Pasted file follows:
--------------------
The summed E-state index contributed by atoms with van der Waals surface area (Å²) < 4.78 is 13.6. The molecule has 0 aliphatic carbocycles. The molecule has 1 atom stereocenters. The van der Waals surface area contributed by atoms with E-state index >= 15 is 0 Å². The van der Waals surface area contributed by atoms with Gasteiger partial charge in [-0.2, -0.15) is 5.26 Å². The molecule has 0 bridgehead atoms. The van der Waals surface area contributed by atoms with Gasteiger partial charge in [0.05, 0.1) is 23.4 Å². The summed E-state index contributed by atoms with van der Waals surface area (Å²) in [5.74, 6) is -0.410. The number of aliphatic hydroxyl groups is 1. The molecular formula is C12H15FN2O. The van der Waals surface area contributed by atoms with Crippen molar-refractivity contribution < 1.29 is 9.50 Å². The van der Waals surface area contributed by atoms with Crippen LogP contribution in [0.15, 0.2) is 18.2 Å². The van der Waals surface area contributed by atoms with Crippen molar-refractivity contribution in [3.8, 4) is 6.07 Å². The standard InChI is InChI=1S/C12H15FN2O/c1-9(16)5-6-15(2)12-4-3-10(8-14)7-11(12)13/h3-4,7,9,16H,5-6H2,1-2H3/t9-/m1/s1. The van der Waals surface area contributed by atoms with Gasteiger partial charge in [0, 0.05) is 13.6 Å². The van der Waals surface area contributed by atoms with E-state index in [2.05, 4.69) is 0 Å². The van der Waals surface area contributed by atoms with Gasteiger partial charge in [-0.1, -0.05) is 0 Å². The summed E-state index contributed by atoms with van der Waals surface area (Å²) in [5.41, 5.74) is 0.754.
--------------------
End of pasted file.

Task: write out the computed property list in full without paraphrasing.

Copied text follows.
The summed E-state index contributed by atoms with van der Waals surface area (Å²) < 4.78 is 13.6. The molecule has 0 aliphatic carbocycles. The molecule has 1 atom stereocenters. The van der Waals surface area contributed by atoms with E-state index >= 15 is 0 Å². The van der Waals surface area contributed by atoms with Gasteiger partial charge in [-0.2, -0.15) is 5.26 Å². The molecule has 0 bridgehead atoms. The van der Waals surface area contributed by atoms with Gasteiger partial charge in [0.05, 0.1) is 23.4 Å². The summed E-state index contributed by atoms with van der Waals surface area (Å²) in [5.74, 6) is -0.410. The number of aliphatic hydroxyl groups is 1. The molecular formula is C12H15FN2O. The van der Waals surface area contributed by atoms with Crippen molar-refractivity contribution < 1.29 is 9.50 Å². The van der Waals surface area contributed by atoms with Crippen LogP contribution in [0.15, 0.2) is 18.2 Å². The van der Waals surface area contributed by atoms with Crippen molar-refractivity contribution in [3.8, 4) is 6.07 Å². The standard InChI is InChI=1S/C12H15FN2O/c1-9(16)5-6-15(2)12-4-3-10(8-14)7-11(12)13/h3-4,7,9,16H,5-6H2,1-2H3/t9-/m1/s1. The van der Waals surface area contributed by atoms with Gasteiger partial charge in [0, 0.05) is 13.6 Å². The van der Waals surface area contributed by atoms with E-state index in [2.05, 4.69) is 0 Å². The van der Waals surface area contributed by atoms with Gasteiger partial charge in [-0.1, -0.05) is 0 Å². The summed E-state index contributed by atoms with van der Waals surface area (Å²) in [5.41, 5.74) is 0.754.